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Finkenauer Seeks to Expand Opportunity for Small Businesses in the Green Economy

Washington, D.C.— Yesterday, Rep. Abby Finkenauer (D-IA), Chairwoman of the House Small Business Subcommittee on Rural Development Agriculture and Trade held a hearing focused on supporting small businesses in the clean energy sector. Small companies have been driving growth in this fast-growing sector, with an estimated 70% of employees in the industry working for a small business.

“Small businesses play a vital role in the clean energy economy,” said Chairwoman Finkenauer. “From our farmers growing corn and soybeans for biofuels to our manufacturers creating parts for wind turbines to our utility workers or workers installing energy efficiency equipment, nearly every state has seen an increase in clean energy jobs. 

Clean energy jobs totaled more than 3.26 million at the end of 2018, and nearly every state in the U.S has seen an increase. Clean energy jobs now outnumber fossil fuel jobs nearly three to one, and the gap is expected to widen moving forward. Small businesses have played a substantial role in the prolific growth the clean energy economy has experienced. The innovation of small firms is propelling the clean energy economy in areas like construction, agriculture, and renewable energy. 

During the hearing, lawmakers questioned witnesses on the obstacles and opportunities that small businesses encounter in the clean energy sector and what Congress can do to better support businesses in this growing industry. 

“We need lawmakers to stand beside our nation’s small businesses in providing the opportunity to rise and compete in the growth sectors of the U.S. energy economy,” said Dr. Lynn Abramson, President of the Clean Energy Business Network. “The clean energy economy has already arrived—and it will increasingly power our future. As we weigh national energy policy decisions, Congress should embrace this opportunity, accelerate it, and ensure that the energy technologies of the future are made here in America.”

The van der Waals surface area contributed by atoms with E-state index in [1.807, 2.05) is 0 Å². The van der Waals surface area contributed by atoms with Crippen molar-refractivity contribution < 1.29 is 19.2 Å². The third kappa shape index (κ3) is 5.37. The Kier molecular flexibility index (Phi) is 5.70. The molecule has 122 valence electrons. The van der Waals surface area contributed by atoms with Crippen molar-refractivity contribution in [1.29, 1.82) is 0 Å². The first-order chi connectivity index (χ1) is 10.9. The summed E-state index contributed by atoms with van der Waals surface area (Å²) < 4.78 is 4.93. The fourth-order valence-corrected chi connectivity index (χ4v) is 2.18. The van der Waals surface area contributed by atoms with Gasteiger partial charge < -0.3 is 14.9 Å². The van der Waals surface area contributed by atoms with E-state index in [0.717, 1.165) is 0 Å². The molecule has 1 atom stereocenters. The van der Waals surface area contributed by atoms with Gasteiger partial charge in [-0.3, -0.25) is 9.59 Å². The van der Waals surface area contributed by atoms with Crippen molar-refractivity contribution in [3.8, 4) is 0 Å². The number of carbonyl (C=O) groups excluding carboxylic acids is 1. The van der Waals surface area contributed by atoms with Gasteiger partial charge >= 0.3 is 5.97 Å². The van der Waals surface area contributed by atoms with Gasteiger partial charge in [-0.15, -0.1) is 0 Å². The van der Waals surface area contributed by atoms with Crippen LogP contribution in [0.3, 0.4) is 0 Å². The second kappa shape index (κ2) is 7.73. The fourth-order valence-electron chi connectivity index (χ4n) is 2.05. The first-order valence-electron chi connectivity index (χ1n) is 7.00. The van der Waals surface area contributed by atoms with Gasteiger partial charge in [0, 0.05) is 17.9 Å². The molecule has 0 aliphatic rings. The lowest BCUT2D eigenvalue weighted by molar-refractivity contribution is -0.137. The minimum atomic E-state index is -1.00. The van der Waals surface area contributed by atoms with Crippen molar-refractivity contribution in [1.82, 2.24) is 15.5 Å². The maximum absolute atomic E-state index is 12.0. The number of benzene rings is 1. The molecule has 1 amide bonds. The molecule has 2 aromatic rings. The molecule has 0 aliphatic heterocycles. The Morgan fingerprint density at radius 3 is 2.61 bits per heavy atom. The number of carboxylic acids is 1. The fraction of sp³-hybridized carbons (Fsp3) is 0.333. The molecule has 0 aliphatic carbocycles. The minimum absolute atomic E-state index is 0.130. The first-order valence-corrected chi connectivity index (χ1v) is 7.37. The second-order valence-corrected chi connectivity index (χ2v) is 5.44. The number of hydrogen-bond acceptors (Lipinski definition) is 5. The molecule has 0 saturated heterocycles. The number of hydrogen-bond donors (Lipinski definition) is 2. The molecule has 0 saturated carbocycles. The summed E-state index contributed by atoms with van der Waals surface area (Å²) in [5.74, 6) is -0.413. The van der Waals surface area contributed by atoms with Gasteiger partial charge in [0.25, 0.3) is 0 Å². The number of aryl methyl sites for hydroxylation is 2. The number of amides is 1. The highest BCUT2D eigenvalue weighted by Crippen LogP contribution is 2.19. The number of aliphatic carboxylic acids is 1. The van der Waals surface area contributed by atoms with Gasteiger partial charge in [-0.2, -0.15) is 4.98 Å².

“The biodiesel and renewable diesel industry is delivering clean energy today,” said Tom Brooks, General Manager of Western Dubuque Biodiesel, LLC in Farley, IA. “The carbon reductions are measurable, helping state and regional programs to meet environmental goals as well as building the rural economy. What the biodiesel industry needs is stable continuity in existing federal policies.”

“Small businesses are not only creating the jobs to do this work, but can also reap these same cost and environmental health benefits if they make energy efficiency updates themselves,” said Michael Williams Deputy Director at the Blue Green Alliance. “There are currently over 2.3 million jobs in the energy efficiency sector, and roughly 70 percent of these are in small businesses”

“As we look to tackle the unprecedented challenges that come with climate change and unpredictable weather, it is more important than ever before to continue our support of clean energy,” said Chairwoman Finkenauer.  “As we’ve heard today, small businesses are at the forefront of the clean energy economy, promoting new technologies in both renewable energy and energy efficiency. “From the field to the factory floor, small businesses are playing a key role.”


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